The key is to rebalance on a predictable, patient schedule, not so often you go crazy or out of target. He suggests every 6 months.

The beauty is a simple standard with clear determinants and questions. Have my life circumstances changed? Yes? Change the split and rebalance. No? rebalance to previous percentage. No need to guess the future.

Tests to pass to see if you're allowed to put 100% into stocks:

  • you have enough cash for a year, to support your family for more than one year
  • will be investing steadily for the next 20 years
  • survived the 2000 bear market
  • did not sell stocks during 2000 bear market
  • bought more stocks during 2000 bear market
  • have read chapter 8, and implemented a formal plan to control your own investing behaviour

Otherwise, GTFO, people who panic in the last bear market will panic again.

Income Investing

In modern times there is a third dimension to bonds: bonds or bond funds. (As a reminder: taxable or tax-free, short or long term were the first two).

Unless you're in the lowest tax bracket, buy tax free bonds.

When interest rates rise, bond prices fall - a short term bond falls far less than a long term bond.

When interest rates fall, bond prices rise - a long term bond outperform shorter ones.

Pick a intermediate-term bond (5-10 maturity) which are not as volatile to interest rates.

When it comes to bonds or bond funds, the latter offer cheap and easy diversification which isn't available to the average investor. Funds will also research, spread risk and filter out junk bonds - which were one of Graham's earlier worries.



Copy of Cash alternatives

NameRiskReturnMaturityInterest Rate ImpactTaxation ImplicationLiquidityComment
Treasury securities ("T-bills")
No risk. US can jack up taxes or print money to pay it off.
Quick! 4, 13, 26 weeks
Not much on the short term bills, much more on the long term debts
Generally free from state but not federal tax
Can readily find a buyer
Savings bonds
Inflation protected "I-bonds" offer attractive yields
Foreit 3 months of interest if you redeem in less than 5 years.
Not marketable, can't sell to another investor
"Set aside money", small denomintations (from $25)
Mortgage securities
Greater risk
Higher than US treasury
Underperform when IR falls, and bomb when IR rates rise
Fixed return on fixed annuities, and variable you'd expect variable.
Enable you to defer current taxes and capture income after you retire. Not advisable to those under the age of 50 who expect to be in a high tax bracket during retirement.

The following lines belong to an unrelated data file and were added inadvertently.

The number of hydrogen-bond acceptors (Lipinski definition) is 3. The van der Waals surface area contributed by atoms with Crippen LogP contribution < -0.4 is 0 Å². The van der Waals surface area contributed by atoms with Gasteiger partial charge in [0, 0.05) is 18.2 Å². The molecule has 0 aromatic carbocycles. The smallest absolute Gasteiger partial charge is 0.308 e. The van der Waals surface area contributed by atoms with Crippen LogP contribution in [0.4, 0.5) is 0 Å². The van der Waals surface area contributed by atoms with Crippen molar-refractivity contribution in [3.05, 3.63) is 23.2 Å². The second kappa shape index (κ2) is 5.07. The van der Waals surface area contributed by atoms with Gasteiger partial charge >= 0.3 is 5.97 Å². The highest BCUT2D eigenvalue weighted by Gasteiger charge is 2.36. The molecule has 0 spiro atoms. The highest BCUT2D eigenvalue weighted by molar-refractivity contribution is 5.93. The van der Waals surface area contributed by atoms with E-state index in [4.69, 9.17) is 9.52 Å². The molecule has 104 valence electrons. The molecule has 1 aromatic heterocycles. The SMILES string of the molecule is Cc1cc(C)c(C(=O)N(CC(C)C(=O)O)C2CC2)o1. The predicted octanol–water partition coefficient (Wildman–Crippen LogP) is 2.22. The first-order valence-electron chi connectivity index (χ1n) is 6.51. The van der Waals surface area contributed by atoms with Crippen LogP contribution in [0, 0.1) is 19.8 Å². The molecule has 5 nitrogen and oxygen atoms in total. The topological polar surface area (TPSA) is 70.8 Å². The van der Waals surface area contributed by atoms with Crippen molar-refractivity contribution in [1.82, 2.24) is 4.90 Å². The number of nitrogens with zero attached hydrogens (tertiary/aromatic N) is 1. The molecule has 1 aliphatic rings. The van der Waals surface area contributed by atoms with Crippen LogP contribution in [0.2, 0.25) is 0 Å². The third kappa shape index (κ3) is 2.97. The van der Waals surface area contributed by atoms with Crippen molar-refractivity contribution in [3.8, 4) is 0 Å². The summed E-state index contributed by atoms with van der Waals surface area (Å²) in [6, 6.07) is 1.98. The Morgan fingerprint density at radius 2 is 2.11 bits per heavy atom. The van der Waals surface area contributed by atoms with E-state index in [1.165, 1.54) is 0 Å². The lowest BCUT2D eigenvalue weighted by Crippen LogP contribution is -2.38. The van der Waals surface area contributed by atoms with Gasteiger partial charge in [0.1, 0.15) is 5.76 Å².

Watch out for brokers who sell these too expensively and the associated costs of ownership, e.g. "surrender charges". Look for rock bottom costs providers.
Perferred stock
Worst of both worlds investment. Less secure than bonds (2ndary claim to assets in bankruptcy). Less profit potential because companies will often buy back the shares when interest rates drop or credit rating improves. Also that company cannot deduct these dividend payments from its tax bill. Ask: why is this company paying a fat dividend, when they could issue a bond and get a tax break.
Common stock
Some leading stocks are outyielding treasury bonds
Even the most defensive investor should realise that selectively adding stock to a bond portfolio increases its income yield and potential return.

2020 Pete Commentary, Questions and Notes

What are the determinents of bond value? How do I assess them?

  • Bond prices are inversely related to the interest rate. Mechanism: say interest rates rise, that means the rate of return in comparison to the bond's coupon is higher. So I'd like to pay less for that bond - the price lowers. This is especially apparent in the period before a bond's redemption.
  • Bond prices are related to the ability of the issuer to pay. the interest and principal back (remember it's a loan) - aka their "credit quality". Check their past historical repayments of interest, tax and other obligated payments (it's a measure of how reliable they are)
  • Assess the soundness and market sentiment of the company and stock! Look at the debt service number.
  • The longer the expiration date the greater chance of default or interest rate risk. Thus the bond ought to return more because of that risk.
  • Whether it has a primary or secondary claim to collateral. A "senior note"
  • Watch the inflation rate - if it's higher, the purchasing power that future cash is lower

How are bonds performing now? Why?

The US 10 year treasury is at a low.


What's the more current advice?

Bonds are more of a safe haven, people will put money into high credit quality bonds during times of uncertainty - e.g. these corona times. With stock sell offs, people plunge money into bonds, and with the price up, the relative yield is lower. Interest rates are super low, so there isn't much impact of them going any lower, only going higher (which would reduce bond prices).

"Ray Dalio says investors would be 'pretty crazy to hold bonds' right now as central banks continue to print money".

In a period of stock decline, long term Treasurys are good.

As a UK citizen, how do I buy international/ US bonds?

Go Vanguard!

Other Resources:

7 Common Bond-Buying Mistakes, Investopedia

Notes on the Bank of England UK Yield Curves